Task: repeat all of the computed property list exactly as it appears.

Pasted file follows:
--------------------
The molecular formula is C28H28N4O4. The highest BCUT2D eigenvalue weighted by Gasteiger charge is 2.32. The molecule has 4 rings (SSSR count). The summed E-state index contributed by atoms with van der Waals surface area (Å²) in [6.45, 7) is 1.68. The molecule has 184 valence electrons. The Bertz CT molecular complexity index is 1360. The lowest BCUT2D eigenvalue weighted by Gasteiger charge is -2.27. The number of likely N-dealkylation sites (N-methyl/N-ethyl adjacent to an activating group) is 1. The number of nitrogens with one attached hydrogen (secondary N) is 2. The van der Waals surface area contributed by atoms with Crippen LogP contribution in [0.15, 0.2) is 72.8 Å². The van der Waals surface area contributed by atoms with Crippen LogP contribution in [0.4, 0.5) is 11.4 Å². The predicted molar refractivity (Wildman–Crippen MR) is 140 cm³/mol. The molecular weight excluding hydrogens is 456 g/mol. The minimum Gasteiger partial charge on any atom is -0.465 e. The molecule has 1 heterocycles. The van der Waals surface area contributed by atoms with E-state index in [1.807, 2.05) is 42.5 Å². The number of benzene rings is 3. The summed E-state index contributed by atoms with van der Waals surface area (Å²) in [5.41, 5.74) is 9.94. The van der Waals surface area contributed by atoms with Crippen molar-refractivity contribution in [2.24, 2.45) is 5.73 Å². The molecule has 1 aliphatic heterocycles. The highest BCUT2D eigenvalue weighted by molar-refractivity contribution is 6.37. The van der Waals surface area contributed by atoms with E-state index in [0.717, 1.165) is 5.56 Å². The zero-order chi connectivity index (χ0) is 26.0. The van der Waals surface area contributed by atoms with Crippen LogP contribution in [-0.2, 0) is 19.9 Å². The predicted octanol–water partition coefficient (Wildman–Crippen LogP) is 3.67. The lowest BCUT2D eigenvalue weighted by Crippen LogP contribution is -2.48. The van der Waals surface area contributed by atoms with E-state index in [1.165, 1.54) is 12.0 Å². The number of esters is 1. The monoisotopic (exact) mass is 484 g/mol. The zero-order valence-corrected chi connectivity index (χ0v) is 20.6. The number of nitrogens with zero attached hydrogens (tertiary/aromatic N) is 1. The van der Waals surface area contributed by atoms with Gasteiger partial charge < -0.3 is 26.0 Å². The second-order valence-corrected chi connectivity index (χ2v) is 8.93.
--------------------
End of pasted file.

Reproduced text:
The molecular formula is C28H28N4O4. The highest BCUT2D eigenvalue weighted by Gasteiger charge is 2.32. The molecule has 4 rings (SSSR count). The summed E-state index contributed by atoms with van der Waals surface area (Å²) in [6.45, 7) is 1.68. The molecule has 184 valence electrons. The Bertz CT molecular complexity index is 1360. The lowest BCUT2D eigenvalue weighted by Gasteiger charge is -2.27. The number of likely N-dealkylation sites (N-methyl/N-ethyl adjacent to an activating group) is 1. The number of nitrogens with one attached hydrogen (secondary N) is 2. The van der Waals surface area contributed by atoms with Crippen LogP contribution in [0.15, 0.2) is 72.8 Å². The van der Waals surface area contributed by atoms with Crippen LogP contribution in [0.4, 0.5) is 11.4 Å². The predicted molar refractivity (Wildman–Crippen MR) is 140 cm³/mol. The molecular weight excluding hydrogens is 456 g/mol. The minimum Gasteiger partial charge on any atom is -0.465 e. The molecule has 1 heterocycles. The van der Waals surface area contributed by atoms with E-state index in [1.807, 2.05) is 42.5 Å². The number of benzene rings is 3. The summed E-state index contributed by atoms with van der Waals surface area (Å²) in [5.41, 5.74) is 9.94. The van der Waals surface area contributed by atoms with Crippen molar-refractivity contribution in [2.24, 2.45) is 5.73 Å². The molecule has 1 aliphatic heterocycles. The highest BCUT2D eigenvalue weighted by molar-refractivity contribution is 6.37. The van der Waals surface area contributed by atoms with E-state index in [0.717, 1.165) is 5.56 Å². The zero-order chi connectivity index (χ0) is 26.0. The van der Waals surface area contributed by atoms with Crippen LogP contribution in [-0.2, 0) is 19.9 Å². The predicted octanol–water partition coefficient (Wildman–Crippen LogP) is 3.67. The lowest BCUT2D eigenvalue weighted by Crippen LogP contribution is -2.48. The van der Waals surface area contributed by atoms with E-state index in [1.165, 1.54) is 12.0 Å². The number of esters is 1. The monoisotopic (exact) mass is 484 g/mol. The zero-order valence-corrected chi connectivity index (χ0v) is 20.6. The number of nitrogens with zero attached hydrogens (tertiary/aromatic N) is 1. The van der Waals surface area contributed by atoms with Gasteiger partial charge < -0.3 is 26.0 Å². The second-order valence-corrected chi connectivity index (χ2v) is 8.93.